Startups · Entrepreneurship

From freemium to premium. How can I increase conversions?

Jan Asimov Marketing Manager at Startups

September 14th, 2016

Currently I am operating a platform where we offer free services but for an additional fee we give you a premium where you gain more access to stuff. Our current conversion is at 10%. Is that type of conversion high? What kind of techniques do you recommend to increase the people becoming paying customers?

Sam McAfee Building better technology leaders and teams

September 14th, 2016

It's a little vague to say "more stuff". Perhaps you can elaborate?

Is it more quantitatively, as in 1GB of space, more if you pay (eg. the paid value is the same type as the free value, just more). Or is it qualitatively a different thing, as in more features that more useful (eg. the paid stuff is qualitatively different than the free stuff).

If it's the quantitative scenario, the amount of stuff desired by customers that pushes them over the threshold to paid can be balanced against the minimal amount of free stuff that is still useful. I converted to Evernote paid after a few years because of a storage limit. I was invested in it enough (and the switching costs high enough) that it was worth it. But it took me two years to convert. And many users just never do because they use it differently than I do.

There is probably a profile of your users that will convert. Find out who they are and get more of them.

If it's the qualitative scenario, the paid version is solving a different problem for the customer than the free version, and one that is painful enough to pay for. I used Buffer for business for a while because I need to manage many accounts and the reports were important. When I left that job, I reverted back to free to run my own stuff.

If you have a different feature set for free, make sure some part of it leverages network effects. You're paying those users essentially, so it's part of your Cost of Acquisition for the paid users. Make sure you consider that in your numbers.

There is no shortcut to simply finding out what your users really value, and testing different conversion mechanisms to convert them.

- Are you using drip email campaigns?

- Do you have explainer videos?

- Do you offer free upgrades with a time limit?

- Do the free users have a real reason to convert? What is the "Job to be done" of the paid version, how are they solving it now, and how is yours better than that?

Peter Baltaxe Consultant, product leader, serial entrepreneur

September 15th, 2016

For many product/service categories in the freemium model a 10% conversion to paid is pretty good.  I generally agree with Sam's comments.   Spend some time understanding your paying customers.  Did they come in from a different marketing channel or message?  Does their usage pattern on your product look distinctly different from the free users?  That is an indication that they are solving a different problem or have a different need, in which case you can be more targeted in your marketing efforts going forward.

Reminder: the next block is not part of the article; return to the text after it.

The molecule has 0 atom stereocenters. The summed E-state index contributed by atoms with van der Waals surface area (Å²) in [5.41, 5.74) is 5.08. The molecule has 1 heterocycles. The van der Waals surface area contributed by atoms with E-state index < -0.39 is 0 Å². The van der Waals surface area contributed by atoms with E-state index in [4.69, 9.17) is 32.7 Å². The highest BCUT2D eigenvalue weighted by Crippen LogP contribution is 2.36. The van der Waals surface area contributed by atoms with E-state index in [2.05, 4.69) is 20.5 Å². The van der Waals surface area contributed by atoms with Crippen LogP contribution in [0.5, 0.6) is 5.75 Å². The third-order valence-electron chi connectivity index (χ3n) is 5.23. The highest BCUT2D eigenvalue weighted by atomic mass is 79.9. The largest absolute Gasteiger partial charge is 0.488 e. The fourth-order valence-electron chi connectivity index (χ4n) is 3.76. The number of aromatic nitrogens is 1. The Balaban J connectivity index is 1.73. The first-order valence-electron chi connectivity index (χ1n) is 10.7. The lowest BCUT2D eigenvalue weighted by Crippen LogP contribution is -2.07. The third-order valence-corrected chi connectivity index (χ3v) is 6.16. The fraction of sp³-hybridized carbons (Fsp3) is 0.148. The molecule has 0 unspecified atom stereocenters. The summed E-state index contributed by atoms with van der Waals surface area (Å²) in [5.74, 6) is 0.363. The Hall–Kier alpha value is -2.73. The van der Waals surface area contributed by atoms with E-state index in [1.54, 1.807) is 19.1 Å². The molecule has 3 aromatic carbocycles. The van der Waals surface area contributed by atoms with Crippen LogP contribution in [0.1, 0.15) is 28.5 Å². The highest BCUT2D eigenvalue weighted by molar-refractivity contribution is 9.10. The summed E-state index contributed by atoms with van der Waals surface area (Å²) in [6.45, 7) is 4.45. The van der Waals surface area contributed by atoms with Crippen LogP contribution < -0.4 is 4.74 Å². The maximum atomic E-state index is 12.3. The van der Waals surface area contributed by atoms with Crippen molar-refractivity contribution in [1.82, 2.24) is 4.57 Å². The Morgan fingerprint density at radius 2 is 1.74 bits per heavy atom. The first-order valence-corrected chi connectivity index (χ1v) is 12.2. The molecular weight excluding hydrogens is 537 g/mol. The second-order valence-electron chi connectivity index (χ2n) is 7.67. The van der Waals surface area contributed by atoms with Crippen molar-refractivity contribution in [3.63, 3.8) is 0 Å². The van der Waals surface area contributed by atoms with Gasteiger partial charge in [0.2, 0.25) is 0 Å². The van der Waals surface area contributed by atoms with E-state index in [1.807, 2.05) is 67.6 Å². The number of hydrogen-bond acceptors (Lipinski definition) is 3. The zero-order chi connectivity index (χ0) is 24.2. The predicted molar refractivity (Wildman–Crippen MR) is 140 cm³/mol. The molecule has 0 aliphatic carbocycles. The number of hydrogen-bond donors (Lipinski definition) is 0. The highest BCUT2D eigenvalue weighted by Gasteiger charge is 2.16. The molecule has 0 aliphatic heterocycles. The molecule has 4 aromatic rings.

As a general rule, what I have seen with SaaS products is that if a customer engaged in the more advanced features they were much more likely to pay.  No rocket science there.  You want to make it easy for your users to initially engage in the product, invest in the product (upload data, set preferences, etc.), and then expose them to the advanced features.  That can be done through UI, email, etc.

Testing is a great way to optimize your conversion.  You can do this with limited time offers around price, storage, etc.  e.g. Sign up for paid this week and it's only $20/mo instead of $25.  You'll need a system for tracking which offers users have accpeted.


September 15th, 2016

I just finished reading a great book called “Monetizing innovation” which I highly recommend to you too. In the book, the author suggests if too many people are happy with your freemium, it means you are giving too much value away in the freemium account. So you may want to move some features to the premium service for the new users.

Paul Mobley, MBA

September 15th, 2016

It all depends on scale and your overall business model. Did you know that only 3% of Pandora customers pay the minimal monthly fee to avoid ads? So your 10% conversion might be high but it all depends on your offering and/or market segment. You either have two business models or you have a funnel. For Pandora they monetize their non-paying customers by selling ads and presenting them to them. It is unknown (for us non insiders) if they make more or less off of paid customers or ad sponsored customers.

Instead of focusing on how to increase conversions maybe you should focus more on increasing your overall customer base. However, without knowing the expected conversions or cost per customer it's difficult to know if that is a positive or negative outcome.